Firn snow, also called Névé, consists of partially compacted granular snow that is the intermediate stage between snow and glacial ice. Firn is found under the snow that accumulates at the head of a glacier. It is formed under the pressure of overlying snow by the processes of compaction, recrystallisation, localised melting, and the crushing of individual snowflakes. This process is thought to take a period of about one year. Annual layers of Firn may often be detected by thin films of dust or ash that accumulate on the surface during each summer.
Taking this natural process as a starting point for a month long exhibition, Firn explored the processes of snow and snows temporality in a constantly changing environment. The space of Asylum Gallery and the work shown in it was to be constantly rearranged and re-contextualised throughout the month.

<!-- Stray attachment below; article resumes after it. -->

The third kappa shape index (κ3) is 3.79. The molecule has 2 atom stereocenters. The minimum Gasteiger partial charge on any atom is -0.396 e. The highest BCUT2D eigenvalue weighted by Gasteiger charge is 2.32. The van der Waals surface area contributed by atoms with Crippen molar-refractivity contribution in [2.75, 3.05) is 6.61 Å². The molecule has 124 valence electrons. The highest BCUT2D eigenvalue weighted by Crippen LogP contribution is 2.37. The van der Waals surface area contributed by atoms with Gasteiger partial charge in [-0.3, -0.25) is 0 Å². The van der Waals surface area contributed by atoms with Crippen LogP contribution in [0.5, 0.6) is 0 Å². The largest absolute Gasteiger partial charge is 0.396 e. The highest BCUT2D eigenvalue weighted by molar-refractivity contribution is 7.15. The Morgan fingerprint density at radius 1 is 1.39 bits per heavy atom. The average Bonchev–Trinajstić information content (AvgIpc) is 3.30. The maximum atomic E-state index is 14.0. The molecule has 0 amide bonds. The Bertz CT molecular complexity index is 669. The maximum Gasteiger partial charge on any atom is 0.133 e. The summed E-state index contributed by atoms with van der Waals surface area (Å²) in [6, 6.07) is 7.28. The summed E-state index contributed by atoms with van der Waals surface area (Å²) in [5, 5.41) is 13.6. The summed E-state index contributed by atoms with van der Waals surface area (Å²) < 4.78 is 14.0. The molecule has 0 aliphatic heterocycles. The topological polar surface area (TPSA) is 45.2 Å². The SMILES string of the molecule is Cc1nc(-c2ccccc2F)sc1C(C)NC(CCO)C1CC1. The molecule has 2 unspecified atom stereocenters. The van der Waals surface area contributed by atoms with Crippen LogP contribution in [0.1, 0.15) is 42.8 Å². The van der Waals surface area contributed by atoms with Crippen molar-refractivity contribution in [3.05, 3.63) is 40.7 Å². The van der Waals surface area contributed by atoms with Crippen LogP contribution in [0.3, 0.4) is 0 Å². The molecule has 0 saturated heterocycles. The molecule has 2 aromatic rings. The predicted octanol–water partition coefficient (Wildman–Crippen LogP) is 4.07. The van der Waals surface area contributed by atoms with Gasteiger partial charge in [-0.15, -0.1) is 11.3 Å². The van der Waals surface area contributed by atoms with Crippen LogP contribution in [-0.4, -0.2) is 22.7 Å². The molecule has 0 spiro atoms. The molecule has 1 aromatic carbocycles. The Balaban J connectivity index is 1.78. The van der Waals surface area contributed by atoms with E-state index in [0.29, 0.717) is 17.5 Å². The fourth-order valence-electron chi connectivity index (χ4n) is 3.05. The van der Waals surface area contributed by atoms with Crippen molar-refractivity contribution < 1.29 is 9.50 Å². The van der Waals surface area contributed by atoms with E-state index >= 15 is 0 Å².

New pieces were created week on week in relation to what installations and gestures had happened in the previous week.
Firn explored elements of winter practices, whether as traditions or as ritual, these took form through objects, communal experiences and immersive installations.
The wider scope of the project will endeavour to explore our changing understanding of 'seasons' in the age of the Anthropocene, and how artists can operate in exploring our changing relationship with the environment.